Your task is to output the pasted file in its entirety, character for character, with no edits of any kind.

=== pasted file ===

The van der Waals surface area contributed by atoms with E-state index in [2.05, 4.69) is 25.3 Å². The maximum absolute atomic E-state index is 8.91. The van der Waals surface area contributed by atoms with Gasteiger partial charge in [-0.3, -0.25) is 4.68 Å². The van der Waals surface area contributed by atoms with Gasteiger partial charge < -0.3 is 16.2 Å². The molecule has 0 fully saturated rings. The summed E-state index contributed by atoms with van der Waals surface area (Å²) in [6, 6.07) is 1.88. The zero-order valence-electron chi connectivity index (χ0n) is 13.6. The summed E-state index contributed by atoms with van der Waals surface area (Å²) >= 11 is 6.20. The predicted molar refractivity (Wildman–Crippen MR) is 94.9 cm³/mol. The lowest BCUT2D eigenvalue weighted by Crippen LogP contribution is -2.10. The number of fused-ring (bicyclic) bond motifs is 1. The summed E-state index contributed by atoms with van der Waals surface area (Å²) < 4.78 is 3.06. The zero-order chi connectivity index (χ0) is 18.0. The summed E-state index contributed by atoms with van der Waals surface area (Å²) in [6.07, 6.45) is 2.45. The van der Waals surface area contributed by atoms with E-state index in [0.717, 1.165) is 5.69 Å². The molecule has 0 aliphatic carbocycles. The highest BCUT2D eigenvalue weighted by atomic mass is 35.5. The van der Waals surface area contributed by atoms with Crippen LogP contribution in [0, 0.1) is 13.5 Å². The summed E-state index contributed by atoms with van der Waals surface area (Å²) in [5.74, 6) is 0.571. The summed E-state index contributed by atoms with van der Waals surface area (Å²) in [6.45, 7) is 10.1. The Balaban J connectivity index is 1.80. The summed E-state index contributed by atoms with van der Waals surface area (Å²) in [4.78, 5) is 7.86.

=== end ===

The van der Waals surface area contributed by atoms with E-state index in [2.05, 4.69) is 25.3 Å². The maximum absolute atomic E-state index is 8.91. The van der Waals surface area contributed by atoms with Gasteiger partial charge in [-0.3, -0.25) is 4.68 Å². The van der Waals surface area contributed by atoms with Gasteiger partial charge < -0.3 is 16.2 Å². The molecule has 0 fully saturated rings. The summed E-state index contributed by atoms with van der Waals surface area (Å²) in [6, 6.07) is 1.88. The zero-order valence-electron chi connectivity index (χ0n) is 13.6. The summed E-state index contributed by atoms with van der Waals surface area (Å²) >= 11 is 6.20. The predicted molar refractivity (Wildman–Crippen MR) is 94.9 cm³/mol. The lowest BCUT2D eigenvalue weighted by Crippen LogP contribution is -2.10. The number of fused-ring (bicyclic) bond motifs is 1. The summed E-state index contributed by atoms with van der Waals surface area (Å²) < 4.78 is 3.06. The zero-order chi connectivity index (χ0) is 18.0. The summed E-state index contributed by atoms with van der Waals surface area (Å²) in [6.07, 6.45) is 2.45. The van der Waals surface area contributed by atoms with E-state index in [0.717, 1.165) is 5.69 Å². The molecule has 0 aliphatic carbocycles. The highest BCUT2D eigenvalue weighted by atomic mass is 35.5. The van der Waals surface area contributed by atoms with Crippen LogP contribution in [0, 0.1) is 13.5 Å². The summed E-state index contributed by atoms with van der Waals surface area (Å²) in [5.74, 6) is 0.571. The summed E-state index contributed by atoms with van der Waals surface area (Å²) in [6.45, 7) is 10.1. The Balaban J connectivity index is 1.80. The summed E-state index contributed by atoms with van der Waals surface area (Å²) in [4.78, 5) is 7.86.